- take advice from others with a grain of salt. This is often particularly the case with advice from the older generation. Yes, they've done it all before. But some time ago, and things change, ideas and research and medicine and lots of other things have moved forward.
- If people come over to visit you and expect to be waited on, flip it around. When BIL and SIL cam over when DS was 1 week old they asked for a cup of tea. DH said, "Sure, we'll have one too thanks (ie get it yourself, and bring us one)." I could have kissed him!
- Freeze as many meals as you can for when you're first home.
- Stock up on things like nappies, wipes, baby wash etc. I took me some months to feel confident about going on an outing for these sorts of supplies. I don't know why I didn't get them beforehand, I guess I just didn't know what to buy and how much. Things like wipes and baby wash will continue to be used for months, so you're unlikely to get too much.
- Get a couple of different bum creams (Bepanthen and Sudocrem are the one's we've found the best). You'll eventually use them all and its nice to be able to try another if the first one isn't working, without having to go out to the chemist.
- If you're having a winter baby, get a couple of pairs of pyjamas with button down tops for you. I had only over the head-type tops and found I was freezing in the middle of the night after a 1 hour feed.
- Consider Sustagen to have when you're feeding. I really struggled with making myself food in the early days - and at least a cold glass of this (no hot drinks around babies!!) meant I had something to 'eat'.
- If you're considering a breast pump, have a look at the battery operated ones rather than the hand operated ones. I did a lot of expressing in the early days, and a hand operated one seriously would have given me RSI! If you're able to afford one (we weren't) consider a double pump (ie expresses both boobs at ocne) - it'll halve the time spent pumping.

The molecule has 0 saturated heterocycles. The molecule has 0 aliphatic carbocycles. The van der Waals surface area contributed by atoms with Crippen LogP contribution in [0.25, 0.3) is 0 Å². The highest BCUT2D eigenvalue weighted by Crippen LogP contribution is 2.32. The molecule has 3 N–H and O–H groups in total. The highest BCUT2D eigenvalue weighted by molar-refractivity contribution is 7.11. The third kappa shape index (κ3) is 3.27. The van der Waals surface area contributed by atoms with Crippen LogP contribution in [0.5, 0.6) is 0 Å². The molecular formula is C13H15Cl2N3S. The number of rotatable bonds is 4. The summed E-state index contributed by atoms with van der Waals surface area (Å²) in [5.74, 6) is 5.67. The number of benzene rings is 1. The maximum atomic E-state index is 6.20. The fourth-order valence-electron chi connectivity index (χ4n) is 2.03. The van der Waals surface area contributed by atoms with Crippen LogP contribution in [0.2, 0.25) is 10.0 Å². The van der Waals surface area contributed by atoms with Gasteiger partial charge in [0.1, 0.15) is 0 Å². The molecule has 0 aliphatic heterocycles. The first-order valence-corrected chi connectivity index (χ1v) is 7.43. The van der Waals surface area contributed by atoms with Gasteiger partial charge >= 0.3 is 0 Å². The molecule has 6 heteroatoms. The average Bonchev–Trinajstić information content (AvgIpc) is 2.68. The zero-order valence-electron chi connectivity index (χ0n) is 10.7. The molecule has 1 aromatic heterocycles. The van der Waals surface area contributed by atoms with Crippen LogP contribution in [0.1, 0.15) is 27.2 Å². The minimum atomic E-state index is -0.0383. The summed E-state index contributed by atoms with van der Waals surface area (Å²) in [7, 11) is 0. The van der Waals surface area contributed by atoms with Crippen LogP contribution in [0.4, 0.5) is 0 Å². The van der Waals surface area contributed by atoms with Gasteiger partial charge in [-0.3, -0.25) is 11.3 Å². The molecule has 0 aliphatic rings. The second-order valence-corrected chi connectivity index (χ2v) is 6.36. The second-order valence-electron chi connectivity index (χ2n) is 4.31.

That's probably enough from me. Hope I've helped someone!
Last edited by ricepudding; 27-06-2012 at 22:03.
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27-06-2012 22:09 #33
27-06-2012 22:16 #34Senior Member
- Join Date
- Nov 2011
27-06-2012 22:33 #35
DD is 12 weeks old and this is what I've learnt:
Just aim for the 6 week mark. You will get there, it will be hard and beautiful and fabulous and terrible, but you will get there.
Get a dressing gown. It's easy to throw on at 3am when baby needs a change.
Have a friend or two "on call" for when you've got questions. Ideally they will have young children and have a similar philosophy on life as you. Don't be afraid to ask stupid questions. Also, the ABA and presumably Karitane and Tresillian are just as good. They're there to help and are so good to talk to!
Always, always, always trust your instincts. Always. Don't second guess yourself.